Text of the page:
Education does not solve the pay gap between men and women, data from the U.S. Census Bureau found, and the higher-paying the field, the greater the difference. That disparity is unsurprising to experts and advocates, who point to societal norms, policy shortcomings and inflexible working schedules as big parts of the problem.

The gender wage gap is the difference in median annual earnings of women compared to men, and, according to a report published by the Pew Research Center earlier this year, it has not changed much in the past 20 years. Pew found that in 2022, women earned 82 cents for every dollar a man earned, compared to 2002, when women earned 80 cents for every dollar a man earned.

The census data shows the gender wage gap persisting in every occupation, even if women make up the majority of workers. Although women make up the majority of social work, elementary education and family and consumer science degree holders, the small portion of men who do hold these degrees typically earn more than the women.

Women with degrees in higher-paying fields saw a larger difference in pay than those in lower-paying fields. For example, women with a social work degree earned $5,710 less than their male counterparts while women with an economics degree earned $22,550 less than a man with the same degree.

And the gap only widens when race and ethnicity are taken into account. Last year, Black and Hispanic women only earned 67.4 percent and 61.4 percent respectively of what White men earned, according to the Institute for Women’s Policy Research.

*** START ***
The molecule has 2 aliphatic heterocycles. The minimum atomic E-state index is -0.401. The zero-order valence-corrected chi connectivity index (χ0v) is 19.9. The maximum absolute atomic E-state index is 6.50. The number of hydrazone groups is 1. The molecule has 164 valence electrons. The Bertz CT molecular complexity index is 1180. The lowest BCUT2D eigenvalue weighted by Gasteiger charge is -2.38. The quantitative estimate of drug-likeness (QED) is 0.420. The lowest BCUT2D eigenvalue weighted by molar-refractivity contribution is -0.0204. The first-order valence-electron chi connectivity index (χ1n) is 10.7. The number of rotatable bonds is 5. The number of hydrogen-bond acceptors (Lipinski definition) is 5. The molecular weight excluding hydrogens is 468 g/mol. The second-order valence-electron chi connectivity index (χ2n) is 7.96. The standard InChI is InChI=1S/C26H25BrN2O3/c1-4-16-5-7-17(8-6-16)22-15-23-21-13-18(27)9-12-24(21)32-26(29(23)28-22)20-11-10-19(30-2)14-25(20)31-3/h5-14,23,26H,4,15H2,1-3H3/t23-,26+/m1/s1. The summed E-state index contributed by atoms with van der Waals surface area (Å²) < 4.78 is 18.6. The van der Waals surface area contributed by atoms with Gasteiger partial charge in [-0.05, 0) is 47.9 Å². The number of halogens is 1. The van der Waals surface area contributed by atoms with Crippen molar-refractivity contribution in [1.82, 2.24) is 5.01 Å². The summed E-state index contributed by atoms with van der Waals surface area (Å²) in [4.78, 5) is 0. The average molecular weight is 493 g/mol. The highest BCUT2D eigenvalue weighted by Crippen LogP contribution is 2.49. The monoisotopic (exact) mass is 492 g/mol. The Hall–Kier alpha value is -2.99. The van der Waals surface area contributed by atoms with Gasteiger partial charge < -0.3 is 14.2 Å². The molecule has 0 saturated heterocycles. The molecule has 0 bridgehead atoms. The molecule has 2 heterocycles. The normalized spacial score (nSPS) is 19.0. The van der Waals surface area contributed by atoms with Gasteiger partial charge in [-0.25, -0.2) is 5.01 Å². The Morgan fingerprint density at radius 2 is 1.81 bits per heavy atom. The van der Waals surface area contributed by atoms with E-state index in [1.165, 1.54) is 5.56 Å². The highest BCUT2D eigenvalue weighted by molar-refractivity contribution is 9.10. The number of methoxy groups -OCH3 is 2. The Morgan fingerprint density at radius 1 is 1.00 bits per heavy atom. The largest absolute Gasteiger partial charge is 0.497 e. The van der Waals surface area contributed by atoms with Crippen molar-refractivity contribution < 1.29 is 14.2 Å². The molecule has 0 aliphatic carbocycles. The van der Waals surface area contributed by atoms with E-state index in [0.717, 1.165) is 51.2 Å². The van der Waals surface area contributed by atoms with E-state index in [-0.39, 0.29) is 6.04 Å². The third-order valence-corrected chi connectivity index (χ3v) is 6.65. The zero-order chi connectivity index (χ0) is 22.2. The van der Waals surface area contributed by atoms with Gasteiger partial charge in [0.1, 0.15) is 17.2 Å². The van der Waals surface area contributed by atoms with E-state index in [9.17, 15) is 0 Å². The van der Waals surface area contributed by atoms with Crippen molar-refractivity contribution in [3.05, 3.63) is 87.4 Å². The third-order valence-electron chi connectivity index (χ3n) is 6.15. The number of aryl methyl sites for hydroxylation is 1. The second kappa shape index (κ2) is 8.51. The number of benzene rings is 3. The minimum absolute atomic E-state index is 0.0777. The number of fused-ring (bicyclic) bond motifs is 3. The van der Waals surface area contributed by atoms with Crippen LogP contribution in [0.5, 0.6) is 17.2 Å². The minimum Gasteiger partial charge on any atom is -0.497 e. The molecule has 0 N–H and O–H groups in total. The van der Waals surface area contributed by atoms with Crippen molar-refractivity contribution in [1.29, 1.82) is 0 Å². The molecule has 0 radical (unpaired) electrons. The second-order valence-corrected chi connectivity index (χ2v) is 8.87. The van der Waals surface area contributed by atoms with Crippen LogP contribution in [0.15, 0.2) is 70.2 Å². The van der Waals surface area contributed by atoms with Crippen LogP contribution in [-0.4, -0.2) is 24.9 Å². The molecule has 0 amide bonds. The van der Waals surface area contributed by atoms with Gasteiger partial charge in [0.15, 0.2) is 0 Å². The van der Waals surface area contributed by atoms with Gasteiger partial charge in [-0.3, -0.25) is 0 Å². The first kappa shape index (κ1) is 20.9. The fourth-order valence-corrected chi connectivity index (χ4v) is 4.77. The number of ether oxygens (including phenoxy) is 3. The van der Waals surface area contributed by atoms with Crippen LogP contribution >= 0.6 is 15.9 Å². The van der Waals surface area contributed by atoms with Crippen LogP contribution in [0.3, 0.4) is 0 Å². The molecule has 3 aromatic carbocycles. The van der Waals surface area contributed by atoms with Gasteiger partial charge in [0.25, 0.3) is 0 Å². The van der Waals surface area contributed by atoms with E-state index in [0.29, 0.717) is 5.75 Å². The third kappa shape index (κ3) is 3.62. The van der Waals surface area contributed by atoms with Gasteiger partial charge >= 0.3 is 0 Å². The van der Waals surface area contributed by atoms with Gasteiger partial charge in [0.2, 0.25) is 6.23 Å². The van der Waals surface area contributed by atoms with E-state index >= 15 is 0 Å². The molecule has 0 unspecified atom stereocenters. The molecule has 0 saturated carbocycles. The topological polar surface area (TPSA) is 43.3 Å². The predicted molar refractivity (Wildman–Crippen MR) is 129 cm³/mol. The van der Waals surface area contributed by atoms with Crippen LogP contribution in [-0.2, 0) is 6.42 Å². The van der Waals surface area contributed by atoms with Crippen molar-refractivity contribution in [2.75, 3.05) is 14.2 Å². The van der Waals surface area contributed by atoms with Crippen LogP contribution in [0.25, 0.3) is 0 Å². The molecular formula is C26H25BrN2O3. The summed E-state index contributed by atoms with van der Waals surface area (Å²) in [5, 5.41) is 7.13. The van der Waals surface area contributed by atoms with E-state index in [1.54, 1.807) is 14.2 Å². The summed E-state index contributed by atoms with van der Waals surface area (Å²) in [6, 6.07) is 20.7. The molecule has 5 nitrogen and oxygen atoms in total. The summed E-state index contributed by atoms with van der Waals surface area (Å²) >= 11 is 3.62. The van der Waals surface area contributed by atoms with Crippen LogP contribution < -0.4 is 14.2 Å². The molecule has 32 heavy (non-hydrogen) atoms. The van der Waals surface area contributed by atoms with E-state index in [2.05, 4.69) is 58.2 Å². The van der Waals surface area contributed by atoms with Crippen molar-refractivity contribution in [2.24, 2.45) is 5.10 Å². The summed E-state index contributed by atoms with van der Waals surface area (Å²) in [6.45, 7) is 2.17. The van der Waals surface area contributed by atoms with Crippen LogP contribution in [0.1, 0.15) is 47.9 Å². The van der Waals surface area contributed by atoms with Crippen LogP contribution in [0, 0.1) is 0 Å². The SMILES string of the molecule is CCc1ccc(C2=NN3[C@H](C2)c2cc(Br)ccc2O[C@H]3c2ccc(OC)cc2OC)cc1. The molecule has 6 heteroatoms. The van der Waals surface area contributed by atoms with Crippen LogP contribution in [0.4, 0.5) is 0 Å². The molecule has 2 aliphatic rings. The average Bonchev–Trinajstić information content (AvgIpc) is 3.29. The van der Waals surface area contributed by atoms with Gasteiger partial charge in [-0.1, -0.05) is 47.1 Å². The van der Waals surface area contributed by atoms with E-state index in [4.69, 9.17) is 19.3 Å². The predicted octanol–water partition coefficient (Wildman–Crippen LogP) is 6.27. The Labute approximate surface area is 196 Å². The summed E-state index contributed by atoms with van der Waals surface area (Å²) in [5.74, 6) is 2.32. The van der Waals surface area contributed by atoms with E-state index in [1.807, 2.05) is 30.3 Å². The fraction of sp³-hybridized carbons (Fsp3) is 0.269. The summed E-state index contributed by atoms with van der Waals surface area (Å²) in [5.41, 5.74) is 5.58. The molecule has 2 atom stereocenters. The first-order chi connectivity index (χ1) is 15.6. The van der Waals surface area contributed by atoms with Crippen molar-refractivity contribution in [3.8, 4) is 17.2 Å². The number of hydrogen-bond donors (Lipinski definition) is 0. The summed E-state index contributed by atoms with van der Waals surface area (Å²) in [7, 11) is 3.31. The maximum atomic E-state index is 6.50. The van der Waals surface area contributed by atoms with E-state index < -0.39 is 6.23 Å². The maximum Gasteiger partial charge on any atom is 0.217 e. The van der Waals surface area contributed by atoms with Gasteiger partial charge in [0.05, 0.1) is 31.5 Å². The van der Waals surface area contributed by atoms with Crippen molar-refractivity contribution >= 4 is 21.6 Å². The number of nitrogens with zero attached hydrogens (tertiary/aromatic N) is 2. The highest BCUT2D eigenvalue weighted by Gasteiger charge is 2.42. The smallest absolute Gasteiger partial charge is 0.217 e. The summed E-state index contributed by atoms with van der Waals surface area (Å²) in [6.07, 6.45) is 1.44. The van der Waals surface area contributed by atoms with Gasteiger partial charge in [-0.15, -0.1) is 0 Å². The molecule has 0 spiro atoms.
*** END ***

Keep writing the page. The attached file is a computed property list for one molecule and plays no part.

The idea that education is not enough to close the gender wage gap was echoed earlier this year by the U.S. Department of Labor, which found that the gap persisted at every level of educational attainment and remains even with women having more years of education than men. In fact, the gap worsens as women attain higher education. Data shows the median weekly earnings difference between men and women with less than a high school diploma is around $150, while the median weekly earnings among women with advanced degrees is around $450 less than their male counterparts.

Both Khattar and Schaller believe the right policies can be put in place to help tighten the gender wage gap. Khattar mentioned the lack of federal paid family and medical leave in the United States, noting that “means that there’s penalties associated financially with taking time off,” which impact women more than men. She also pointed to the Paycheck Fairness Act, which seeks to limit sex-based wage discrimination; developing pathways for women to enter high-paying jobs; and the Raise the Wage Act, which would set the federal minimum wage at $17 an hour.

“One of the biggest things that could be done is to increase the minimum wage — and that’s something that could be done at a state level and a federal level — because we know that women, particularly Black women and Latinas, are overrepresented in low-wage work,” she said.

Read the full article about closing the gender pay gap by Darreonna Davis at The 19th.